The Biden transition team has been soliciting input from farm groups on what they would like to see in potential nominees to key agencies. That’s the word from the CEO of the National Corn Growers Association, Jon Doggett. 

Doggett tells Agri-Pulse the transition team hasn’t talked about specific names. But officials have asked “what kind of person are you looking for? What’s needed in this position?

“I’m real optimistic that we’ll be seeing some really good names surface and hopefully get confirmed after the first of the year,” he said.

Land grants for Black farmers proposed

A trio of Senate Democrats wants to require USDA to buy land to give to aspiring Black farmers as a way of righting past discrimination. 

A bill introduced by Sens. Cory Booker of New Jersey, Elizabeth Warren of Massachusetts and Ag Committee member Kirsten Gillibrand of New York would establish an $8 billion-a-year program at USDA called the Equitable Land Access Service. The program would purchase land from willing sellers and then provide 160-acre land grants to eligible Black Americans. 

The Justice for Black Farmers Act also includes a number of restrictions on meat processor contracting practices and a ban on the use of a tournament or ranking system for paying contract growers, a practice common in the poultry sector.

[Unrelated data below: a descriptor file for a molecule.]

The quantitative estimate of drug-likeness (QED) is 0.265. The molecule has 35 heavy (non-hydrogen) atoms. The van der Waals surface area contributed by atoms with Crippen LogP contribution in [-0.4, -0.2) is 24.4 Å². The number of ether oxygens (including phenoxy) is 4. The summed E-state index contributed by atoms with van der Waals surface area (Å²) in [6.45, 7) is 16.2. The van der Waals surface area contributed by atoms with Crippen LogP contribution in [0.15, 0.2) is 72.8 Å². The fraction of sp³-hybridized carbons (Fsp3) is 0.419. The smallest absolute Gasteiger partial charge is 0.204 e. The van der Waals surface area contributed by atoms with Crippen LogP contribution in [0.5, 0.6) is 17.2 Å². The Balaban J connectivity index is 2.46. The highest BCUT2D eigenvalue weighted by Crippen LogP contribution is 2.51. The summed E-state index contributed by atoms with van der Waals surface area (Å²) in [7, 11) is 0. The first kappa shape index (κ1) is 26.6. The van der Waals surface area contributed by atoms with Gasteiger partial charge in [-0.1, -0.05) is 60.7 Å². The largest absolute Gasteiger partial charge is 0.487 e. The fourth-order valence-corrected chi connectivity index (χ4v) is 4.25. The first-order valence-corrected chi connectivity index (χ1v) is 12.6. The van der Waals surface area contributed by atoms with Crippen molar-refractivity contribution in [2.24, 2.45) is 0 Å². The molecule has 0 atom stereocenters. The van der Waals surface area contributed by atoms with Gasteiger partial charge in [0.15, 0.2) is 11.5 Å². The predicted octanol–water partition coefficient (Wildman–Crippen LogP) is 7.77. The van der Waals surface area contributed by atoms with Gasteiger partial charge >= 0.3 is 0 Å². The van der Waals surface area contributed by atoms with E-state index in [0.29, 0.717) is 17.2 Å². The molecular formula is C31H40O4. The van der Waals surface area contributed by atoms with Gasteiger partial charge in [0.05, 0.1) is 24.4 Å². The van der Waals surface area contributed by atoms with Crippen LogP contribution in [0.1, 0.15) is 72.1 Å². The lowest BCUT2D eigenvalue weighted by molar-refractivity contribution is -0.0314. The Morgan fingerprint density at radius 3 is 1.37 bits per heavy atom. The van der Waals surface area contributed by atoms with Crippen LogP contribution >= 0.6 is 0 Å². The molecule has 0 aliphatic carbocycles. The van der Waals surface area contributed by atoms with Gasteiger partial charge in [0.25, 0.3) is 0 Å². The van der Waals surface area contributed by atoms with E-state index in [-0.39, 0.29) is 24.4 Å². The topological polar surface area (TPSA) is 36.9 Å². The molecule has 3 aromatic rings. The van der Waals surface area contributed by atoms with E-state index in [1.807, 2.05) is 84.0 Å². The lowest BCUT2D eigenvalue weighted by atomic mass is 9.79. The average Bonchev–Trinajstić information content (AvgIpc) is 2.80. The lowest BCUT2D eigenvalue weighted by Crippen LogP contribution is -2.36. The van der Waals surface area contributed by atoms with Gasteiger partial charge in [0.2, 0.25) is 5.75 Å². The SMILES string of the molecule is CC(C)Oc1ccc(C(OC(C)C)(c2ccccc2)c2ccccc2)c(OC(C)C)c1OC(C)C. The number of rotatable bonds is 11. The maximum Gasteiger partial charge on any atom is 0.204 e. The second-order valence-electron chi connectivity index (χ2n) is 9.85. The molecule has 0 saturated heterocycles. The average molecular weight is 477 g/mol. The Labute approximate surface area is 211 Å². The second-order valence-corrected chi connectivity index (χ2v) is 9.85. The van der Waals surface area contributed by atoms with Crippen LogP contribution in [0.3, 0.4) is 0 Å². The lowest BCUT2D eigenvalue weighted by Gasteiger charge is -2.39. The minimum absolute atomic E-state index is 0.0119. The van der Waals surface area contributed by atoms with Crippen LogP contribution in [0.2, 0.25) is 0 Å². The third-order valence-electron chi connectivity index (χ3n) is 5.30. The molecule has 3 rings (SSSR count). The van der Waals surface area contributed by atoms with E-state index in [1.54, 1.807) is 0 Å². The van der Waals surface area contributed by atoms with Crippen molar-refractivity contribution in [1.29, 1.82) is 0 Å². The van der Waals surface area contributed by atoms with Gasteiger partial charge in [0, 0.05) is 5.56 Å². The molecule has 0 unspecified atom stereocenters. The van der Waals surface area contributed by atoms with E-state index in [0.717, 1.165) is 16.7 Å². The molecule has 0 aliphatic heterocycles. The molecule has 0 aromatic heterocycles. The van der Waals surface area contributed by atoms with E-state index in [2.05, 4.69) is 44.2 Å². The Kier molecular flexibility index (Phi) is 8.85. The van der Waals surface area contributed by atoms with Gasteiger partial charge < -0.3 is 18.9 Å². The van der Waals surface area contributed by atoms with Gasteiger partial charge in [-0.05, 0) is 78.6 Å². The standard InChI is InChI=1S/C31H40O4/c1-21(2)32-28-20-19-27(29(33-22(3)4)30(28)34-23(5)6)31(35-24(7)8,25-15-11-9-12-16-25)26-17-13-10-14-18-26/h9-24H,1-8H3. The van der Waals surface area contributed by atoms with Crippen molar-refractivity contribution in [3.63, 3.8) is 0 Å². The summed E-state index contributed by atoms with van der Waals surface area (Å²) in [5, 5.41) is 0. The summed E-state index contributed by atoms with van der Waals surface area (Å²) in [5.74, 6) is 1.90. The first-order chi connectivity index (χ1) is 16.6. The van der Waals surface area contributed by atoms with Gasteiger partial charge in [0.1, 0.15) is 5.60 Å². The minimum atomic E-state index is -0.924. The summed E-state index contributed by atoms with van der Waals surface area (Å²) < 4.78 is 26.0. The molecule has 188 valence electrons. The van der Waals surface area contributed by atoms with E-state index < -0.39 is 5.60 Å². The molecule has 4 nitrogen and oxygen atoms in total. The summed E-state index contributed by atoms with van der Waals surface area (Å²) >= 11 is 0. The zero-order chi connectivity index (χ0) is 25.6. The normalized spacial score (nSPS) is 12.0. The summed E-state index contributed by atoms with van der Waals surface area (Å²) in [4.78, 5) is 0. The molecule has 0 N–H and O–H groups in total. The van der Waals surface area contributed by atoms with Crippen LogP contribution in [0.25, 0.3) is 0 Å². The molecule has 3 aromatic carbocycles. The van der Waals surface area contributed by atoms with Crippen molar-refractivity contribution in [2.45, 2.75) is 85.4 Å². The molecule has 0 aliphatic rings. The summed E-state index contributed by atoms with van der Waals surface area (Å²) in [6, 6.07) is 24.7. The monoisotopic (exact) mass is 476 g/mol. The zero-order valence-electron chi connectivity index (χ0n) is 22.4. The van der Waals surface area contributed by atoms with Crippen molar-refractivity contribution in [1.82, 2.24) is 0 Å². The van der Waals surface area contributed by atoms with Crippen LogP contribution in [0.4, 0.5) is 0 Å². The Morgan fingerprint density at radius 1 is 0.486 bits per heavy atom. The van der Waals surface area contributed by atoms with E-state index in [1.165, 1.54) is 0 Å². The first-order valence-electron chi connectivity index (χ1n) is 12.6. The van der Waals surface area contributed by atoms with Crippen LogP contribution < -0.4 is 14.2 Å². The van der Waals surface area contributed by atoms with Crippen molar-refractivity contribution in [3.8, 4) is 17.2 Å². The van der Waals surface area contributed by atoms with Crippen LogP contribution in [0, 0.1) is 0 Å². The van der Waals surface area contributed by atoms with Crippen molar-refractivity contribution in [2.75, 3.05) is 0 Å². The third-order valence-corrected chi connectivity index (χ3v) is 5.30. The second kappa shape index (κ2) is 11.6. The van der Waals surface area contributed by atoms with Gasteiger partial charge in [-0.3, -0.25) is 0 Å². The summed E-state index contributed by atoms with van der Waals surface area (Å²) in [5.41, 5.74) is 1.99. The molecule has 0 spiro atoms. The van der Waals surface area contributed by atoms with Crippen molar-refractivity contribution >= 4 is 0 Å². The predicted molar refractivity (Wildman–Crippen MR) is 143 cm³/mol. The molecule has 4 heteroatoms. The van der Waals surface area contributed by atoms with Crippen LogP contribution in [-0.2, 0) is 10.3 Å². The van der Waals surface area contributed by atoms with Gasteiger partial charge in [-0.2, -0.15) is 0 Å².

The bill comes as the control of the Senate hinges on two runoff elections in Georgia, a state where many of the bill’s provisions could have appeal. The bill’s supporters include the National Farmers Union and Family Farm Action. 

Tyson hires Holder to investigate betting allegations

Tyson Foods has suspended without pay some employees who were allegedly betting on how many workers at a Waterloo, Iowa, packing plant would get ill from COVID-19. In a statement, the company said it had also hired former Attorney General Eric Holder to investigate the allegations. 

“If these claims are confirmed, we’ll take all measures necessary to root out and remove this disturbing behavior from our company,” said Tyson President and CEO Dean Banks.  

Court reverses damages in Smithfield case

A federal appeals court upheld a nuisance verdict but threw out a multimillion-dollar jury award of punitive damages against Murphy-Brown, a North Carolina company.